Sunday, January 24, 2010

In Honor of Bora and the Saints, The Perfect "Pain Perdu"

Happy Bora
Originally uploaded by Noladishu
This is a photo of Bora. She's been a part of the family ever since I was born. My grandfather first hired as a sitter to help take care of his wife as she was going downhill fast from Alzheimer's. I was born just a few months before my grandmother died.

Paw-Paw liked her a lot and since he was getting up in years, wanted to keep her around. At first, his excuse was to help take care of me (and later my little brother). She taught us Creole French. She took us on the streetcar all over town. She was like a second mother to me and my little brother. As we got older, she took care of my grandfather more and us less.

When Katrina hit, her house in New Orleans East was ruined. She had insurance and Road Home money, but to this day, it's not rebuilt because she can't quite come up with the last chunk of money to finish it. I also think one of her contractors screwed her over and took the money and ran. She misses New Orleans every single day.

She still lives in Houston, where she evacuated to shortly before Katrina. She's in her eighties now, but still going strong. She's coming to our wedding in March if I have to drive there and pick her up myself. And she still watches the Saints.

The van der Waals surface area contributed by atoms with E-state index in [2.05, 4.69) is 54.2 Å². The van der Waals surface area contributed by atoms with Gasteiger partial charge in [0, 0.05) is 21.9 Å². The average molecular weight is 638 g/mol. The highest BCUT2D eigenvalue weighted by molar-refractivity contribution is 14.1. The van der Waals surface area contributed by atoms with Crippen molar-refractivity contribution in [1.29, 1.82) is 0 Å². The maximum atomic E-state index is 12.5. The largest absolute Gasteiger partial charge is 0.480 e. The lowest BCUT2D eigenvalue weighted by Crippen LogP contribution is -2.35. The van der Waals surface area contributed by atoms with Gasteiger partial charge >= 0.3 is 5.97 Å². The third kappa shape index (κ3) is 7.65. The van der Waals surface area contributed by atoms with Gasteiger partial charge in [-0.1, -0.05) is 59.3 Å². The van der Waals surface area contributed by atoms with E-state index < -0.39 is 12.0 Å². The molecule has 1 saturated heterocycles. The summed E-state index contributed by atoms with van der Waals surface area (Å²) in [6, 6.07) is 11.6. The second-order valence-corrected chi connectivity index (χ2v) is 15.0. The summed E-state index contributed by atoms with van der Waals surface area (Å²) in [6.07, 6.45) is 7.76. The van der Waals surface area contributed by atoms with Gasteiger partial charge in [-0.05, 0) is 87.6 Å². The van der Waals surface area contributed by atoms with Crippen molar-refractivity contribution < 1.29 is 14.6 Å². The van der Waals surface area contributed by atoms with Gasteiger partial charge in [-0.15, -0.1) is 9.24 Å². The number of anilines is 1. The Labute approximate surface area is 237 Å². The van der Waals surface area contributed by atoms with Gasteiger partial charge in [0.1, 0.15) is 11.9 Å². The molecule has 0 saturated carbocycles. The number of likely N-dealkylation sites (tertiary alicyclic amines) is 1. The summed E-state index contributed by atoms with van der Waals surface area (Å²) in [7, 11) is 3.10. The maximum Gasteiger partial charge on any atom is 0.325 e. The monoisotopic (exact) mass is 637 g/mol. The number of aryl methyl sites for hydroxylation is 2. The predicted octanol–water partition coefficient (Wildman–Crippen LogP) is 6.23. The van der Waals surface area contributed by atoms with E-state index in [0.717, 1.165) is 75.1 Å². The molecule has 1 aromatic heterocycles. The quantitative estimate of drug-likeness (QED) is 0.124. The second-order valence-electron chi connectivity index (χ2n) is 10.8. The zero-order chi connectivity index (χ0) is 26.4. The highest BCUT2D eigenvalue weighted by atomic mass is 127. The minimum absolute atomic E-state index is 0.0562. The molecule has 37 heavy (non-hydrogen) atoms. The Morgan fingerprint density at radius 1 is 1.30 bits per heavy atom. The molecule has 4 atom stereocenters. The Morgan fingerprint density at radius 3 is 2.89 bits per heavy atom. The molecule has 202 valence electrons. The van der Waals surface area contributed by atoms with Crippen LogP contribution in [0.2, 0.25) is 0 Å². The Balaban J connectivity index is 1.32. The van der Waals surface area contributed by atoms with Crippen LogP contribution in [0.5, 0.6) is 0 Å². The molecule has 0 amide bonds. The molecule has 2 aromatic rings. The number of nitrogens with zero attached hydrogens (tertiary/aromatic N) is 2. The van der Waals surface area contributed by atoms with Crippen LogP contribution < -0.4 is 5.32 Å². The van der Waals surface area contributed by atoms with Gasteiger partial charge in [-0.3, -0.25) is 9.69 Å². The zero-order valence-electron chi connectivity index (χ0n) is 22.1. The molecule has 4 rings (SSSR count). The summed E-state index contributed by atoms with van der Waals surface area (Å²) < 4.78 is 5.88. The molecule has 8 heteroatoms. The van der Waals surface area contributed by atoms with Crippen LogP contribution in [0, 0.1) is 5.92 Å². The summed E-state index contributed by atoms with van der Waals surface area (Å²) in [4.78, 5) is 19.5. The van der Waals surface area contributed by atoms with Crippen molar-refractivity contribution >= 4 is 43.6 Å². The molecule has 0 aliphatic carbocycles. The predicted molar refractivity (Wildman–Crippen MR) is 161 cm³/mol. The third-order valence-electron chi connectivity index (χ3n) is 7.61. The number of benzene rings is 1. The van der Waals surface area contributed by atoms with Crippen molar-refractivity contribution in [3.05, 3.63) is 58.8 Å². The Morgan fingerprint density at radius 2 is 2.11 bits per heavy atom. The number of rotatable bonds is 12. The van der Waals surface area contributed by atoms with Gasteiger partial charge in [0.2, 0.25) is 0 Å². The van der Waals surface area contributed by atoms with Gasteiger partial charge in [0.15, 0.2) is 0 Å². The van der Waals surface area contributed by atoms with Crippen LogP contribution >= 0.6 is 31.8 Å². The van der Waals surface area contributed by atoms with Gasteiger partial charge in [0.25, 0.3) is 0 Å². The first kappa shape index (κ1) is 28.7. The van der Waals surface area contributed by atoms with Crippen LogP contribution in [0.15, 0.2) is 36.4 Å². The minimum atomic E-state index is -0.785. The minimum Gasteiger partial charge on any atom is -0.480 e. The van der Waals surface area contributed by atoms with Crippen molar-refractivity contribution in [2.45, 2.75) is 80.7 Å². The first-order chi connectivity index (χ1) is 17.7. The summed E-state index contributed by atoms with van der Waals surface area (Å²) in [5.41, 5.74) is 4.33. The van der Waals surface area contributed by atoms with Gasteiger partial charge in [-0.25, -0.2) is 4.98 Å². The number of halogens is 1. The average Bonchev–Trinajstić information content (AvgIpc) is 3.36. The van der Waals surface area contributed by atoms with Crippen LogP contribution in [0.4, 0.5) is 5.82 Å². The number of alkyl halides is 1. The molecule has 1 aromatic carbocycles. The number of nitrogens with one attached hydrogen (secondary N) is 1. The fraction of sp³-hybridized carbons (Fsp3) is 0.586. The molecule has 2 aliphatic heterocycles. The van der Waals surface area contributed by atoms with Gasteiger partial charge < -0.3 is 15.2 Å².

Dear Saints, please win this one for Bora.

The Recipe: Bora's Perfect Pain Perdu
Perfect Pain Perdu
2 eggs (beat)
1/2-cup sugar {can be cut in half if you wuss out}
1/2-cup milk
1-2 tablespoons vanilla
Cinnamon (eye it; enough to form a slight crust on the mixture)
Stale Bread {3 day old French bread sliced 3/4" thick is about perfect}

It took me a while to really get this recipe down. I asked Bora for a recipe, but being an old Creole woman, she knows nothing of recipes or measurements. I actually had to talk her through it while holding up measuring cups to try and nail it down.

Beat the eggs and add the sugar, milk, vanilla, and cinnamon. Once it's all nice and mixed up, start soaking the bread.
Get out a big cast iron pan and get it real, real hot. Melt some butter in the pan and take the thoroughly-soaked bread and plop it in the pan. It should be really noisy when you drop it in.
Smoking pan
Don't worry if it smokes a little. If it isn't smoking, you're doing it wrong. It doesn't take very long per side. Only a minute or two (depending on size of bread, how much you crowd the pan, etc.). If you run low on sauce, don't be afraid to stretch it with a little milk. The recipe was designed to be poor-people food.
Pile of Lost Bread
Pile up your Lost Bread and take to the table. You can coat it with cinnamon-sugar, maple syrup (if you're a Yankee), or good 'ole powdered sugar.
Mmmm...  Powdered Sugar

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